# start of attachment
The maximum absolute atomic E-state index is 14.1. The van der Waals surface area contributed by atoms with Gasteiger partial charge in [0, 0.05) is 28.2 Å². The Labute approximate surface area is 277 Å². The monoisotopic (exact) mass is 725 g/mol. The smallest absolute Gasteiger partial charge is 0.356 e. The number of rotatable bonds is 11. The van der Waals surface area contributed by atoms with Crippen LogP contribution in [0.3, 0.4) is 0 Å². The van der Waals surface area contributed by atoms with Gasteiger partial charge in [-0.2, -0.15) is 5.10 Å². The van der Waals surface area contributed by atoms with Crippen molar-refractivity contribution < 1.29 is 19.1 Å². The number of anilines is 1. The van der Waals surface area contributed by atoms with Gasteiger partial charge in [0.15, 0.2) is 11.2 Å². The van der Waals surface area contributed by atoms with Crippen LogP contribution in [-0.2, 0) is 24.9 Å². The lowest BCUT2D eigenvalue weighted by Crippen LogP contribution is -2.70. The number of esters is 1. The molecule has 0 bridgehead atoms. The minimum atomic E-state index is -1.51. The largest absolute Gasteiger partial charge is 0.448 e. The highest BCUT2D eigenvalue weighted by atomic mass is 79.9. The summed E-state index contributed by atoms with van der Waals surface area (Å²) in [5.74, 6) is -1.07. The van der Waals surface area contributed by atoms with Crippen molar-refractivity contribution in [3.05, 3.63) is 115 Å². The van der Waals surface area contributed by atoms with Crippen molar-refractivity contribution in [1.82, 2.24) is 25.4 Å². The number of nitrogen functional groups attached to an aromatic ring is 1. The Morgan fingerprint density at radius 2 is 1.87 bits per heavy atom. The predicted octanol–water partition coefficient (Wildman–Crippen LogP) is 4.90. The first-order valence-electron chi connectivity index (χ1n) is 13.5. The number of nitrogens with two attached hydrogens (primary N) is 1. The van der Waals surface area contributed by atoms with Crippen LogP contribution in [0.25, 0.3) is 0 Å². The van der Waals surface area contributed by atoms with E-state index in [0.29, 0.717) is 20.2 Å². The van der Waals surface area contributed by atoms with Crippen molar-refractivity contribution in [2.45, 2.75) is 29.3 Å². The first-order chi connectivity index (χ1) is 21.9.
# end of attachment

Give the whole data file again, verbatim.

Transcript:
The maximum absolute atomic E-state index is 14.1. The van der Waals surface area contributed by atoms with Gasteiger partial charge in [0, 0.05) is 28.2 Å². The Labute approximate surface area is 277 Å². The monoisotopic (exact) mass is 725 g/mol. The smallest absolute Gasteiger partial charge is 0.356 e. The number of rotatable bonds is 11. The van der Waals surface area contributed by atoms with Crippen LogP contribution in [0.3, 0.4) is 0 Å². The van der Waals surface area contributed by atoms with Gasteiger partial charge in [-0.2, -0.15) is 5.10 Å². The van der Waals surface area contributed by atoms with Crippen molar-refractivity contribution < 1.29 is 19.1 Å². The number of anilines is 1. The van der Waals surface area contributed by atoms with Gasteiger partial charge in [0.15, 0.2) is 11.2 Å². The van der Waals surface area contributed by atoms with Crippen LogP contribution in [-0.2, 0) is 24.9 Å². The lowest BCUT2D eigenvalue weighted by Crippen LogP contribution is -2.70. The number of esters is 1. The molecule has 0 bridgehead atoms. The minimum atomic E-state index is -1.51. The largest absolute Gasteiger partial charge is 0.448 e. The highest BCUT2D eigenvalue weighted by atomic mass is 79.9. The summed E-state index contributed by atoms with van der Waals surface area (Å²) in [5.74, 6) is -1.07. The van der Waals surface area contributed by atoms with Crippen molar-refractivity contribution in [3.05, 3.63) is 115 Å². The van der Waals surface area contributed by atoms with Crippen molar-refractivity contribution in [1.82, 2.24) is 25.4 Å². The number of nitrogen functional groups attached to an aromatic ring is 1. The Morgan fingerprint density at radius 2 is 1.87 bits per heavy atom. The predicted octanol–water partition coefficient (Wildman–Crippen LogP) is 4.90. The first-order valence-electron chi connectivity index (χ1n) is 13.5. The number of nitrogens with two attached hydrogens (primary N) is 1. The van der Waals surface area contributed by atoms with Crippen LogP contribution in [0.25, 0.3) is 0 Å². The van der Waals surface area contributed by atoms with E-state index in [0.29, 0.717) is 20.2 Å². The van der Waals surface area contributed by atoms with Crippen molar-refractivity contribution in [2.45, 2.75) is 29.3 Å². The first-order chi connectivity index (χ1) is 21.9.